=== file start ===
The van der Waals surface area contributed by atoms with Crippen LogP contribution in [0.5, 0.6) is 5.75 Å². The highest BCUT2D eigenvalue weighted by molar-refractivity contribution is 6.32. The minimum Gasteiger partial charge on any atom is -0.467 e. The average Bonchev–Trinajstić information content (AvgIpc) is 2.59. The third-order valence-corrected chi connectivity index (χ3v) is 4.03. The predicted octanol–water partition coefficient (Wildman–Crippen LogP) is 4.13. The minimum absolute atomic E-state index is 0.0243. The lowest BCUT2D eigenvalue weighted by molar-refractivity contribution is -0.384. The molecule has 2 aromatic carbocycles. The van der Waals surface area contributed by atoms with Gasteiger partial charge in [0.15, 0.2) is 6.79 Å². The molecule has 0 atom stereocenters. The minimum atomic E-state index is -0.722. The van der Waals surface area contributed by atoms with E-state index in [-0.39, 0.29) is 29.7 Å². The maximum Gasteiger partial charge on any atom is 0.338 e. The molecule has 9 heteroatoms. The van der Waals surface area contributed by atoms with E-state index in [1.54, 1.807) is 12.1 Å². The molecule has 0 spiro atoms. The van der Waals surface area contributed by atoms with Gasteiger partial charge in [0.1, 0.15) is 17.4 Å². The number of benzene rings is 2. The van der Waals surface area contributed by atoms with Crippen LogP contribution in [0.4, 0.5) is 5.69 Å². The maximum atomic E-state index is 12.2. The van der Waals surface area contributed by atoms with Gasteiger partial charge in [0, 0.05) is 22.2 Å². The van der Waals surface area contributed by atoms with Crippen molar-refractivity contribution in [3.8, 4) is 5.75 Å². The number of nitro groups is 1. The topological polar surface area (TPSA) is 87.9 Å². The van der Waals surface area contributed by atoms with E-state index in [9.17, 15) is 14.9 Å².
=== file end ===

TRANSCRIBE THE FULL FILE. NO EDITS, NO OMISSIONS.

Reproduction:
The van der Waals surface area contributed by atoms with Crippen LogP contribution in [0.5, 0.6) is 5.75 Å². The highest BCUT2D eigenvalue weighted by molar-refractivity contribution is 6.32. The minimum Gasteiger partial charge on any atom is -0.467 e. The average Bonchev–Trinajstić information content (AvgIpc) is 2.59. The third-order valence-corrected chi connectivity index (χ3v) is 4.03. The predicted octanol–water partition coefficient (Wildman–Crippen LogP) is 4.13. The minimum absolute atomic E-state index is 0.0243. The lowest BCUT2D eigenvalue weighted by molar-refractivity contribution is -0.384. The molecule has 2 aromatic carbocycles. The van der Waals surface area contributed by atoms with Gasteiger partial charge in [0.15, 0.2) is 6.79 Å². The molecule has 0 atom stereocenters. The minimum atomic E-state index is -0.722. The van der Waals surface area contributed by atoms with E-state index in [-0.39, 0.29) is 29.7 Å². The maximum Gasteiger partial charge on any atom is 0.338 e. The molecule has 9 heteroatoms. The van der Waals surface area contributed by atoms with E-state index in [1.54, 1.807) is 12.1 Å². The molecule has 0 spiro atoms. The van der Waals surface area contributed by atoms with Gasteiger partial charge in [0.1, 0.15) is 17.4 Å². The number of benzene rings is 2. The van der Waals surface area contributed by atoms with Crippen LogP contribution in [0.4, 0.5) is 5.69 Å². The maximum atomic E-state index is 12.2. The van der Waals surface area contributed by atoms with Gasteiger partial charge in [0, 0.05) is 22.2 Å². The van der Waals surface area contributed by atoms with Crippen molar-refractivity contribution in [3.8, 4) is 5.75 Å². The number of nitro groups is 1. The topological polar surface area (TPSA) is 87.9 Å². The van der Waals surface area contributed by atoms with E-state index in [9.17, 15) is 14.9 Å².